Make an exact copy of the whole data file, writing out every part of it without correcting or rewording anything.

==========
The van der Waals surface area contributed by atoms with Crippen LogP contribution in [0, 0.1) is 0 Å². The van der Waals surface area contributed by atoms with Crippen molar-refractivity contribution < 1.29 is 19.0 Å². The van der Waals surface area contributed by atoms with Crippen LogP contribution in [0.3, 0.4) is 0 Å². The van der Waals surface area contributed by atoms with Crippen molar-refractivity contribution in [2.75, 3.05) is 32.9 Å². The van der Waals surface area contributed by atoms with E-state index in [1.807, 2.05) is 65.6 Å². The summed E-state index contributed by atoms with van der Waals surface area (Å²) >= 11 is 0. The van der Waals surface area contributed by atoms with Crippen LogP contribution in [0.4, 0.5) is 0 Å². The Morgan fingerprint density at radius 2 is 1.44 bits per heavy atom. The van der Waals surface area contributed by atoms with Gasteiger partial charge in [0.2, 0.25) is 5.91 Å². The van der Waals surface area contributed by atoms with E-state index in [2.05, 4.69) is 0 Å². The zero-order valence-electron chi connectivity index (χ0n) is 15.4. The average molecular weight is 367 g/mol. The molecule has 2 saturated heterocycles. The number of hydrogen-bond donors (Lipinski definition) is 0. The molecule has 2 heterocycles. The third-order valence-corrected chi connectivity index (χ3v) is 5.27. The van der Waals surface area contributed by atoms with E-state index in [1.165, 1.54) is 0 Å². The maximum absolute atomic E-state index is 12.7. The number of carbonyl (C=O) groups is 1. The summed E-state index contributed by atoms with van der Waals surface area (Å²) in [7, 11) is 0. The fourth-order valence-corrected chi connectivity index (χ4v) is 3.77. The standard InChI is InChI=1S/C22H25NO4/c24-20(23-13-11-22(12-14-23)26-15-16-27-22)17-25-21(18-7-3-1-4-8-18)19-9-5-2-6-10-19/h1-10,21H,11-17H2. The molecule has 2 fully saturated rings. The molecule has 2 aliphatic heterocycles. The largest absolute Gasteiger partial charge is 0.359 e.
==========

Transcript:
The van der Waals surface area contributed by atoms with Crippen LogP contribution in [0, 0.1) is 0 Å². The van der Waals surface area contributed by atoms with Crippen molar-refractivity contribution < 1.29 is 19.0 Å². The van der Waals surface area contributed by atoms with Crippen LogP contribution in [0.3, 0.4) is 0 Å². The van der Waals surface area contributed by atoms with Crippen molar-refractivity contribution in [2.75, 3.05) is 32.9 Å². The van der Waals surface area contributed by atoms with E-state index in [1.807, 2.05) is 65.6 Å². The summed E-state index contributed by atoms with van der Waals surface area (Å²) >= 11 is 0. The van der Waals surface area contributed by atoms with Crippen LogP contribution in [0.4, 0.5) is 0 Å². The Morgan fingerprint density at radius 2 is 1.44 bits per heavy atom. The van der Waals surface area contributed by atoms with Gasteiger partial charge in [0.2, 0.25) is 5.91 Å². The van der Waals surface area contributed by atoms with E-state index in [2.05, 4.69) is 0 Å². The zero-order valence-electron chi connectivity index (χ0n) is 15.4. The average molecular weight is 367 g/mol. The molecule has 2 saturated heterocycles. The number of hydrogen-bond donors (Lipinski definition) is 0. The molecule has 2 heterocycles. The third-order valence-corrected chi connectivity index (χ3v) is 5.27. The van der Waals surface area contributed by atoms with E-state index in [1.165, 1.54) is 0 Å². The maximum absolute atomic E-state index is 12.7. The number of carbonyl (C=O) groups is 1. The summed E-state index contributed by atoms with van der Waals surface area (Å²) in [7, 11) is 0. The fourth-order valence-corrected chi connectivity index (χ4v) is 3.77. The standard InChI is InChI=1S/C22H25NO4/c24-20(23-13-11-22(12-14-23)26-15-16-27-22)17-25-21(18-7-3-1-4-8-18)19-9-5-2-6-10-19/h1-10,21H,11-17H2. The molecule has 2 fully saturated rings. The molecule has 2 aliphatic heterocycles. The largest absolute Gasteiger partial charge is 0.359 e.